SASSA lambasted for irregular expenditure
Officials from the South African Social Security Agency (SASSA) struggled to answer tough questions from Parliamentarians about irregular and wasteful expenditure of over R1 billion.
They appeared before Parliament's standing committee on public accounts (Scopa) yesterday, when MPs lambasted them for the unnecessary financial wastage.
Scopa heard from both SASSA and the Department of Social Development after the agency posted R1.1 billion in irregular expenditure in 2015-16 through functions including security services (R414 million), registration of grant beneficiaries (R316 million), lease payments (R223 million) and forensic investigations (R74 million).
SASSA also reported R10.9 million in fruitless and wasteful expenditure. Of this, R1.2 million arose from social development minister Bathabile Dlamini's cancellation of her attendance of a department event. According to Business Day, the minister said president Jacob Zuma had redeployed her to other duties, but she could not recall details of the redeployment.
According to Eyewitness News, SASSA CEO Thokozani Magwaza told the committee the amount of R233 million for irregular office leases was connected to former Northern Cape ANC chairperson John Block, who was found guilty of fraud and corruption in connection with the Trifecta company in October last year.
"The Hawks and the National Prosecuting Authority [have] to deal with this case with SASSA," Magwaza said.
SASSA CFO Tsakeriwa Chauke reportedly told committee members that payment of more than R300 million to private company Cash Paymaster Services (CPS), a subsidiary of Net 1 UEPS Technologies, in 2012-13, for re-registration of grant beneficiaries was considered to be irregular expenditure.
"The agency varied a five-year, R10 billion contract with CPS for the additional resources, time and re-registration of children and procurators. This resulted in a R316 million payment made to CPS in June of 2014," said Chauke.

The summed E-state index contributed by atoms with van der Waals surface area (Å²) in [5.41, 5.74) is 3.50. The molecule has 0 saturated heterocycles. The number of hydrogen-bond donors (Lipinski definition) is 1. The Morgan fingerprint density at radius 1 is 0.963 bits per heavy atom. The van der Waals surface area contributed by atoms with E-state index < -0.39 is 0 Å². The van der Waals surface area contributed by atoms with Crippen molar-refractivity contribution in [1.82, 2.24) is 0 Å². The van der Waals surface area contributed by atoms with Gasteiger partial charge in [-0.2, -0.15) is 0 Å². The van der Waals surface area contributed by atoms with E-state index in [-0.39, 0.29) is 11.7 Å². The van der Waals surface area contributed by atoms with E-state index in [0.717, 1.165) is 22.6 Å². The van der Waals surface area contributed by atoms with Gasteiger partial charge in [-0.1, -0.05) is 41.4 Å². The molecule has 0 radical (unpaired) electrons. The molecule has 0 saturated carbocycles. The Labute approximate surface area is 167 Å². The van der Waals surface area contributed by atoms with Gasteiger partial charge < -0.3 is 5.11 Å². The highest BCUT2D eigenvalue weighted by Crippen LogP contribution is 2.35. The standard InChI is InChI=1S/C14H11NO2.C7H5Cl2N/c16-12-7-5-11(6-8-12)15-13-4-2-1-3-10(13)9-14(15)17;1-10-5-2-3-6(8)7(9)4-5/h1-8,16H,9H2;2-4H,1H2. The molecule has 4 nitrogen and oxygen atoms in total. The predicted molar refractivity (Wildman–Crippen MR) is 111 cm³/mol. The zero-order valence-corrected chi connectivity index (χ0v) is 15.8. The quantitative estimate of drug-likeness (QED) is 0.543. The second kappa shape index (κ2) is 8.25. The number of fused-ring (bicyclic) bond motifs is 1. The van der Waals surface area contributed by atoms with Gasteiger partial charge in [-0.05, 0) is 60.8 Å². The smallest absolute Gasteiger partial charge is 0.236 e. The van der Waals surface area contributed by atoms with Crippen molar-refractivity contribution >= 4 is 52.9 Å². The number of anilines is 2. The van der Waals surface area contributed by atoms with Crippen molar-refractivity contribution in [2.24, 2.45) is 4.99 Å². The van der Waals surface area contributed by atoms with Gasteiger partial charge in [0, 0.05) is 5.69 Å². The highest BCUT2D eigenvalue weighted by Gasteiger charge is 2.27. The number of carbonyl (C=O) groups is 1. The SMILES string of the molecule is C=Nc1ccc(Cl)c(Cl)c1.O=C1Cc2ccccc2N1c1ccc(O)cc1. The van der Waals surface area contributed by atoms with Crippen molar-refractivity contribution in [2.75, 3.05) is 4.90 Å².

SASSA also reportedly admitted losing R6.7 million with the dismissal of its former CEO Fezile Makiwane.
CPS' five-year contract to distribute social grants expires at the end of March 2017, after which SASSA will have to take on the job. This after Net 1 announced in May 2015 it was withdrawing from the SASSA tender process for the contract to distribute social grants to 15 million South Africans.
SASSA originally awarded Net 1's CPS division the tender valued at R10 billion over a five-year period. However, following a ruling by the South African Constitutional Court, it was decided SASSA had to re-issue the tender. It was alleged Net1 had breached SA's National Credit Act, and that the deal conducted with SASSA was "irregular".
Dlamini reportedly dodged questions as to whether SASSA would be ready to take on the social grants distribution in April, requesting more time before reporting on its readiness.
Hawks chief Berning Ntlemeza was also in attendance to decide whether a criminal case needs to be pursued in any of the matters to do with the irregular and wasteful expenditure.
According to News24, Ntlemeza confirmed the Hawks were already looking into six cases of fraud and corruption at SASSA and another 10 at the Department of Social Development.